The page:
Attorney-at-Law

A TRULY SAD STORY

In Uncategorized on 05/30/2017 at 16:50

Twice Told

Let’s begin with Henry Langer and Patricia Langer, 2017 T. C. Memo. 92, filed 5/30/17. Henry was a two-time loser in Tax Court with personal deductions imperfectly disguised as business expenses. This time around, Henry got nailed yet again for taking deductions for “expenses for parties, gifts, flowers, vases, and holiday decorations, to name a few.” 2017 T. C. Memo. 92, at p. 3.

Henry’s casual approach to compliance with the law triggered a fraud chop.

Judge Nega sustains the chop.

“Petitioners conceded in full the deficiencies for [the three years at issue], and therefore respondent satisfied his burden of proving an underpayment of tax for each year at issue.  Respondent established that, for each year at issue, petitioners’ underpayment of tax was fraudulent and that they intended to conceal taxable income and prevent the collection of tax by overstating deductions and claiming nondeductible and obvious personal expenditures as business expenses.” 2017 T. C. Memo. 92, at p. 4.

So? Overstated deductions aren’t necessarily fraudulent. Henry hasn’t got a great track record when it comes to compliance, but is that enough?

Well, Harry should know better.

“Mr. Langer’s nearly 30 years of experience as a revenue agent and petitioners’ history before this Court for identical issues are relevant considerations in determining whether they had fraudulent intent.  See Beaver v. Commissioner, 55 T.C. 85, 93-94 (1970) (stating that petitioner’s business experience is a relevant consideration in determining whether he had fraudulent intent).  Petitioners’ repeated concealment of income by overstating deductions exemplifies a pattern of fraudulent behavior, and their explanations are implausible and unpersuasive.  See McGraw v. Commissioner, 384 F.3d 965, 971 (8th Cir. 2004) (‘[A] consistent pattern of sizeable underreporting of income * * * and unsatisfactory explanations for such underreporting also can establish fraud.’), aff’g Butler v. Commissioner, T.C. Memo. 2002-314; Sanchez v. Commissioner, T.C. Memo. 2014-174, at *17 (stating that ‘a pattern of conduct that evidences an intent to mislead’ is one of the ‘badges of fraud’ from which fraudulent intent can be inferred), aff’d, ___ F. App’x ___, 2016 WL 7336626 (9th Cir. Dec. 19, 2016); Bruce Goldberg, Inc. v. Commissioner, T.C. Memo. 1989-582, 58 T.C.M. (CCH) 519, 529 (1989) (‘[F]raud may sometimes be inferred from a pattern of overstating deductions.’). Accordingly, petitioners are liable for the fraud penalties under section 6663 for all years at issue.” 2017 T. C. Memo. 92, at pp. 4-5.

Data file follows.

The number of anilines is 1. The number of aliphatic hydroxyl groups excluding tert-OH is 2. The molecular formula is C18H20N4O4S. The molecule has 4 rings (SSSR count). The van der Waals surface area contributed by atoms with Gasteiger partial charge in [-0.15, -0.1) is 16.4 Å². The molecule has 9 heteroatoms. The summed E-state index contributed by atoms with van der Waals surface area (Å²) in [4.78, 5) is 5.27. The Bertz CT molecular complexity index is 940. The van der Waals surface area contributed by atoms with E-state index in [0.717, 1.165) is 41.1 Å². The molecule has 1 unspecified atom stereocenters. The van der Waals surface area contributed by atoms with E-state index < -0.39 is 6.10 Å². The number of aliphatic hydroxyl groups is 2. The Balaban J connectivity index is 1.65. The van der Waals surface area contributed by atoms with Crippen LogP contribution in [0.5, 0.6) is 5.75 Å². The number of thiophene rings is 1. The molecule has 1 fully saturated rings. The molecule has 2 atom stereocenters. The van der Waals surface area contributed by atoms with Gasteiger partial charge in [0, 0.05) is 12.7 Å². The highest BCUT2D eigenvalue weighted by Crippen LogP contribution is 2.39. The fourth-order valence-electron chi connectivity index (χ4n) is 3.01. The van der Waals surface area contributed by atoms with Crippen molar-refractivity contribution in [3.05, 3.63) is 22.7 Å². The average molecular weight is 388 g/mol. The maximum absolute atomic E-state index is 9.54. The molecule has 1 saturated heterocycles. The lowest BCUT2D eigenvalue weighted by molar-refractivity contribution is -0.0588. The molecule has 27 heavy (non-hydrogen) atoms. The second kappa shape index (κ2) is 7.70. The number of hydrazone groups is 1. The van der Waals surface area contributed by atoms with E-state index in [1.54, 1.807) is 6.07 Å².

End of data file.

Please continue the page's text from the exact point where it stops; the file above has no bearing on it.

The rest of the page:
The next sad story needed some digging. The order is simple enough, Genci Gjergjani, Docket No. 15311-16, filed 5/20/17.

And the effect is simple enough. “…petitioner’s counsel, Joe Manuel Gonzalez, having been suspended from practice before this Court, it is ORDERED that Joe Manuel Gonzalez is hereby withdrawn as petitioner’s counsel from this case.” Order, at p. 1.

Except that the suspension order is not to be found on the Tax Court website. I expect the usual press release listing delinquents and defaulters hasn’t yet issued.

So I dug. Joe Manuel got nailed for laundering what were said to be proceeds of a marijuana-growing operation. He got time and a fine from the Federales via a sting, and suspended by the FL Bar.

Up here in NY he’d be disbarred, but that’s by the way.

The sad part is what the Tampa Bay Business Journal reports was Joe Manuel’s fee: $4500.00. Forty-five hundred dollars, at the age of 66, after thirty-plus years of practicing law, to throw it all away. The “clients” claimed to be hiding $250K in illegal cash.

Shaking my head.

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